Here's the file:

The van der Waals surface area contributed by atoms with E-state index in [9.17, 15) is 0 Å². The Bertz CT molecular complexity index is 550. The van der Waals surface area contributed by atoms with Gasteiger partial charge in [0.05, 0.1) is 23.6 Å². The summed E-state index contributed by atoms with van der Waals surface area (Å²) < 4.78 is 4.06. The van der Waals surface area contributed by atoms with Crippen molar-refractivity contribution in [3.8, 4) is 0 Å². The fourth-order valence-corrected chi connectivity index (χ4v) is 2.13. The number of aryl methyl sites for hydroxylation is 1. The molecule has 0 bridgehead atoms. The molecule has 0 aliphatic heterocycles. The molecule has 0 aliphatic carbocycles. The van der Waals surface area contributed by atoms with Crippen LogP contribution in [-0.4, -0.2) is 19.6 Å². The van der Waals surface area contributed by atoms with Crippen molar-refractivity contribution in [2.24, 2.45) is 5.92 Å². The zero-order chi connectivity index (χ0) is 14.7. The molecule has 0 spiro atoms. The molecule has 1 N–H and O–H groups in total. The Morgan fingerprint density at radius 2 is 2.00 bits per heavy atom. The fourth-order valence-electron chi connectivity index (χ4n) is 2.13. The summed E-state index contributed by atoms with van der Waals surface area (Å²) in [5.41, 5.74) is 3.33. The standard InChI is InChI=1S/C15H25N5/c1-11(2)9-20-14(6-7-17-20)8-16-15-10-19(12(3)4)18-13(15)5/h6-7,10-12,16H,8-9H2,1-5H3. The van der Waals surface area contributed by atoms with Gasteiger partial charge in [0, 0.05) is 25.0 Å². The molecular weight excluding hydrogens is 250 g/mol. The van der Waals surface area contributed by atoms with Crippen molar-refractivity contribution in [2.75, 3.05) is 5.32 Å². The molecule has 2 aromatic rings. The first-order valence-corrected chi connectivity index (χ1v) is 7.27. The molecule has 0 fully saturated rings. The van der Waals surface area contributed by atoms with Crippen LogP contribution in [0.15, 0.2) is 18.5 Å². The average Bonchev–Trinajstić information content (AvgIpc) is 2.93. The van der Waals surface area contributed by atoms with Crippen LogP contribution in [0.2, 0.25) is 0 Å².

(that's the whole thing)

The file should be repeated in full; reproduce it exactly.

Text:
The van der Waals surface area contributed by atoms with E-state index in [9.17, 15) is 0 Å². The Bertz CT molecular complexity index is 550. The van der Waals surface area contributed by atoms with Gasteiger partial charge in [0.05, 0.1) is 23.6 Å². The summed E-state index contributed by atoms with van der Waals surface area (Å²) < 4.78 is 4.06. The van der Waals surface area contributed by atoms with Crippen molar-refractivity contribution in [3.8, 4) is 0 Å². The fourth-order valence-corrected chi connectivity index (χ4v) is 2.13. The number of aryl methyl sites for hydroxylation is 1. The molecule has 0 bridgehead atoms. The molecule has 0 aliphatic heterocycles. The molecule has 0 aliphatic carbocycles. The van der Waals surface area contributed by atoms with Crippen LogP contribution in [-0.4, -0.2) is 19.6 Å². The van der Waals surface area contributed by atoms with Crippen molar-refractivity contribution in [2.24, 2.45) is 5.92 Å². The zero-order chi connectivity index (χ0) is 14.7. The molecule has 0 spiro atoms. The molecule has 1 N–H and O–H groups in total. The Morgan fingerprint density at radius 2 is 2.00 bits per heavy atom. The fourth-order valence-electron chi connectivity index (χ4n) is 2.13. The summed E-state index contributed by atoms with van der Waals surface area (Å²) in [5.41, 5.74) is 3.33. The standard InChI is InChI=1S/C15H25N5/c1-11(2)9-20-14(6-7-17-20)8-16-15-10-19(12(3)4)18-13(15)5/h6-7,10-12,16H,8-9H2,1-5H3. The van der Waals surface area contributed by atoms with Gasteiger partial charge in [0, 0.05) is 25.0 Å². The molecular weight excluding hydrogens is 250 g/mol. The van der Waals surface area contributed by atoms with Crippen molar-refractivity contribution in [2.75, 3.05) is 5.32 Å². The molecule has 2 aromatic rings. The first-order valence-corrected chi connectivity index (χ1v) is 7.27. The molecule has 0 fully saturated rings. The van der Waals surface area contributed by atoms with Crippen LogP contribution in [0.15, 0.2) is 18.5 Å². The average Bonchev–Trinajstić information content (AvgIpc) is 2.93. The van der Waals surface area contributed by atoms with Crippen LogP contribution in [0.2, 0.25) is 0 Å².